Biodiversity Governance: Non-State and Sub-National Initiatives in Latin America
Biodiversitäts-Governance: Nichtstaatliche und Subnationale Initiativen in Lateinamerika
by Aline F. M. Cavalcante
Date of Examination:2022-04-10
Date of issue:2022-06-21
Advisor:Prof. Dr. Philipp Pattberg
Referee:Prof. Dr. Philipp Pattberg
Referee:Prof. Dr. Matthias Waltert
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Format:PDFDescription:The present research aims to achieve a better understanding of the institutional governance landscape related to biodiversity in Latin America by mapping volunteer initiatives involving non-state and sub-national actors in the region.
EnglishNon-state and sub-national actors have been increasingly taking action to address biodiversity loss, however, only relatively recently their initiatives started being integrated into international biodiversity governance. Negacz and collaborators (2020a) mapped international and transnational cooperative initiatives for biodiversity, but the research was limited to information available in English. This fact may have influenced the results, especially concerning South American, African and Asian initiatives, as pointed out at the report itself. Hereby, we aim to achieve a better understanding of the institutional governance landscape related to biodiversity in Latin America by mapping volunteer initiatives involving non-state and sub-national actors in the region. The present approach can complement the aforementioned research. In order to do so, we partially used the methodology from Negacz et al. (2020a). The data collection consisted, first, of checking the same databases. For additional initiatives we considered the keywords established by Negacz et al. (2020a) translated to Spanish and Portuguese. Furthermore, we complemented the database by searching for specific terms in Spanish at the Google search engine. The data analysis was conducted through descriptive statistics, observing which Latin American countries and actors were involved in the initiatives; if the initiatives had a direct, strong or weak link to biodiversity; the type of actors involved (public: governments or private: companies and Civil Society Organizations - CSOs); accountability, through monitoring, reporting and verification (MRV), presence of quantitative targets and sanctions mechanisms, as well as time restriction; mention to the Convention on Biological Diversity (CBD) and to the Sustainable Development Goals (SDG); starting year and status of accomplishment. Our results show that Brazil, Colombia and Peru were the countries with the highest number of initiatives, whilst Cuba, Venezuela and Paraguay had the least. The most active actors were CSOs and the least were companies. Accountability was deficient and mention to the CBD and to the SDG was low. A higher number of initiatives was launched in the most recent years. Easily accessible information about the initiatives was the main limitation we faced. Additionally, the poor accountability raises doubts about initiatives’ effectiveness.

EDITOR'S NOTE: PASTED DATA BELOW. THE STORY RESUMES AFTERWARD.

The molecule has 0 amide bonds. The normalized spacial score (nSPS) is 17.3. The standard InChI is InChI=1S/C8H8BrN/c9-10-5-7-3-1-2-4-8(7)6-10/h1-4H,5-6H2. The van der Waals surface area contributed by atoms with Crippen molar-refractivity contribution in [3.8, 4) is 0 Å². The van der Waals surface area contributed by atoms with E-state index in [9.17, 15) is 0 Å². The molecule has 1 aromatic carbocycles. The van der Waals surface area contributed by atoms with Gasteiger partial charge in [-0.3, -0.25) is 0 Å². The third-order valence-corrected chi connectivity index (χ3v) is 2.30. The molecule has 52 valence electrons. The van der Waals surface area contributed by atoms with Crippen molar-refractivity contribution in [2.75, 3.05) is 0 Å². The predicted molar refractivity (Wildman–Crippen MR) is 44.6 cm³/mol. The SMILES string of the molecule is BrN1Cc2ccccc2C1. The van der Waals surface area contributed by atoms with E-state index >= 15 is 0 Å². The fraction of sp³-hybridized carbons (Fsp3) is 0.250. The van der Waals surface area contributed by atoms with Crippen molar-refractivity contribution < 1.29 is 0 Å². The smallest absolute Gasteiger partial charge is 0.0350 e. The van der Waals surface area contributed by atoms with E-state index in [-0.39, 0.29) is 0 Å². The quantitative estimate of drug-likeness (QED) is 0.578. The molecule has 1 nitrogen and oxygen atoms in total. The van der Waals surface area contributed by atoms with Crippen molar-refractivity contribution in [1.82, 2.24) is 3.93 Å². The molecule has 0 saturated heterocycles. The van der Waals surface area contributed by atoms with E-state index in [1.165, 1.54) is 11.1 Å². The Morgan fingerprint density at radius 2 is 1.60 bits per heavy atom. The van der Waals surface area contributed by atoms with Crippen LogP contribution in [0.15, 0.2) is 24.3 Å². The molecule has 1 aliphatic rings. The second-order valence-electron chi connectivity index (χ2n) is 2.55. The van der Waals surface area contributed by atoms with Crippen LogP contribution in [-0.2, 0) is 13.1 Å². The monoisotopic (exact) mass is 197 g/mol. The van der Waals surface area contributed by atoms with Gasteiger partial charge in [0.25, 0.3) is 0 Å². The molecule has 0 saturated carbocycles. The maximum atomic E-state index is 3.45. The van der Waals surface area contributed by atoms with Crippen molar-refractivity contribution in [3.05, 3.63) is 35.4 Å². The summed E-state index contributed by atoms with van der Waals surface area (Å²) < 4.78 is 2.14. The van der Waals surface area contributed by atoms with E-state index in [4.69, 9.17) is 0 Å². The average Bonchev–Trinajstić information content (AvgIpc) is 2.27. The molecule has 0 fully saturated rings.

Keywords: Biodiversity, governance, non-state initiative, sub-national initiative, Latin America